The RSS Organization

Lisa Haneberg refers to it as a BKE (Breakthrough Experience) in her essay in More Space. All the pieces seem to fall into place. The picture is unclear, and it is hard to articulate, much less coherently explain it to someone else, but you know it is a significant transition point.

This particular BKE started a week or so when I read People Subscriptions on 43 People, by  Lee Lefever. Something clicked, the idea of creating an on-line identity by aggregating all the feeds from all of your activities. I realize that this is not a fundamentally new idea, mainly just newly synthesized in my head. But the part that has me really excited is applying this concept to  communications  within organizations.

Look at how most organizations communicate internally now:

  • Hierarchical cascade through the chain of command
  • email to anyone and everyone you thinks needs to know  in order to CYA, not that they really care
  • newsletters, virtual and hardcopy
  • townhall meetings and other big venue presentations

…you get the picture. This is all "push". The content producers try to control the message by pushing it to everyone whom they hope to influence. Unfortunately only a small percentage of the information ever makes it through the filters. And oddly enough there are usually people that want the information that never see it. All in all not very efficient, but a world we all know and unfortunately accept.

What if we change the paradigm. What if organizations operated primarily on an information pull approach? Control shifts to the seekers of information. Let every project, every department, every process (basically any and every entity) that exists within an organization manifest as a virtual on-line entity with tags and RSS. (Let’s ignore for a minute the fear and chaos this is likely to cause and assume the necessary skill sets broadly exist.) As a project leader or a department head, I stop focusing on who I need to influence and start focusing on delivering an excellent outcome. Every bit of content the project/department produces gets tagged and syndicated. If my project has value it will be found. Those that want to contribute will be able to do so, Open Source Operations.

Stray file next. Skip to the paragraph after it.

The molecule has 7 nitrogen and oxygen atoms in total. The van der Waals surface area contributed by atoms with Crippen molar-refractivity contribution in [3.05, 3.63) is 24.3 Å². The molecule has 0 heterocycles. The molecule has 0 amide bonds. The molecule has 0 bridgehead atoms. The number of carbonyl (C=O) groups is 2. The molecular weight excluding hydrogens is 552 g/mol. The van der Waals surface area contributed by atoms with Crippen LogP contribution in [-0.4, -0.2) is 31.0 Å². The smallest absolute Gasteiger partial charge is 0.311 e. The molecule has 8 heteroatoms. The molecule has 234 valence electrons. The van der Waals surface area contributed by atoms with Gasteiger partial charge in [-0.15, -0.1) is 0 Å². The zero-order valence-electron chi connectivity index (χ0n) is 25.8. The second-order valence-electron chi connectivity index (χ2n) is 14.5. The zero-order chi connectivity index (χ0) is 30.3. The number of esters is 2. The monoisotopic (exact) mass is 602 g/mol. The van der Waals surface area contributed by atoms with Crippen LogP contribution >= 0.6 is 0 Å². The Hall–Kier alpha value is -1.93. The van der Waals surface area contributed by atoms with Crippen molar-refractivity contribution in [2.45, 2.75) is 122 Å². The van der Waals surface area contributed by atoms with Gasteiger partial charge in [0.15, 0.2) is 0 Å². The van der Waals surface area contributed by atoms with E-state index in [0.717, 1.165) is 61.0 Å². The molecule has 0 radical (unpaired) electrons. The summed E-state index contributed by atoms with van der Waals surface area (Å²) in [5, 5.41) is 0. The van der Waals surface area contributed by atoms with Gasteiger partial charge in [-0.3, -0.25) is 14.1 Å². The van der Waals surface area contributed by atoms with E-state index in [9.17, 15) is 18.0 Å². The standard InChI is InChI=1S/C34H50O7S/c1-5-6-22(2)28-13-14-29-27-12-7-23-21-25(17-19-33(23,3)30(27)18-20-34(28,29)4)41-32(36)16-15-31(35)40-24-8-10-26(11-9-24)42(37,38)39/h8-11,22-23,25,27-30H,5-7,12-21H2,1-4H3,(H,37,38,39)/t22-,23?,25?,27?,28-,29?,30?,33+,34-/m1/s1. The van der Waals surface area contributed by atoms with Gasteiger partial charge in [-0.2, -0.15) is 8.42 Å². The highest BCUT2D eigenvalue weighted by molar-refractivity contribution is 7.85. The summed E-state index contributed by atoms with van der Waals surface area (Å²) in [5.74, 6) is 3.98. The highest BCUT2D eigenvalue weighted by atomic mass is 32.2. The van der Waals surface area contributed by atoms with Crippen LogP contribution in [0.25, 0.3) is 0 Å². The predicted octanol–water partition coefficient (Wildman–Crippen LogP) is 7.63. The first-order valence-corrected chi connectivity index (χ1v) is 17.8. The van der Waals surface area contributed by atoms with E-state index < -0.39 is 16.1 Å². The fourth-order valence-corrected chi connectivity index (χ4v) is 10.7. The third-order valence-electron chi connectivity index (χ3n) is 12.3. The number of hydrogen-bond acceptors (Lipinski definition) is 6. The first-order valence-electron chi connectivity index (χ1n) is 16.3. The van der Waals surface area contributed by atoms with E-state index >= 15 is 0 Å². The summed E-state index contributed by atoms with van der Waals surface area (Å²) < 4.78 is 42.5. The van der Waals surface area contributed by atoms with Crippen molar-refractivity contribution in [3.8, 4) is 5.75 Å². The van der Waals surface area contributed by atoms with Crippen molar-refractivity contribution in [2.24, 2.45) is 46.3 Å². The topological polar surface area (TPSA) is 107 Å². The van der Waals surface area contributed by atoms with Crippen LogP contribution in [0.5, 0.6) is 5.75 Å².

I realize that this is worlds away from operations in most (shall we say all) organizations today, but just think of the gains in productivity that could be made with this type of approach. Transparency and integrity are inherently incorporated into the system. Central control, and with it bureaucracy, goes out the window. The best ideas move to the forefront effortlessly. Bad ideas, no matter what power structure conceived of them, quietly drift away.

OK, maybe I am a bit of a dreamer and an idealist, but hey, isn’t that what blogs are all about, the freedom to put your two cents on the table…more to come!

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First Flickr Post


P1020395
Originally uploaded by ljw7189.

OK, so this is not in line with my main theme, I just wanted to try it out. I took this picture january 2002 in Fiji.

Reason and Emotion

Ever been accused of making an overly emotional decision, without any logical reason? Ever been accused of being Mr. Spock, all logic and no emotion? What I am wondering is why do we (western civ. thinkers) persist in thinking that decision making is an either-or proposition? I believe that emotion is in fact reason, on steriods. Emotion comes from the culmination of all of life’s experience, but it is pre-processed in such a way that it is ready to respond at a moments notice. Most of the time this is a great advantage. I think we should all learn to be more comfortable trusting our emotions and instincts.

On the other hand, cool, collected logic and reason allows us to deal with new situations we have not confronted before. We process more slowly than emotional response, because we are taking more time gathering data. Of course it is impossible to gather all the data, so ultimately even "logical decisions" rely on some amount of embedded knowledge (emotion) to reach a conclusion.

The moral of the story? There is no such thing as a purely emotional or purely logical decision. So pay attention when you accuse someone of making an "emotional" decision, that may in fact be the best way to make the decision. And don’t make the mistake of believing that the "logical thinker" is devoid of emotional components in their decision-making, all decisions are emotional, because no one has all the data.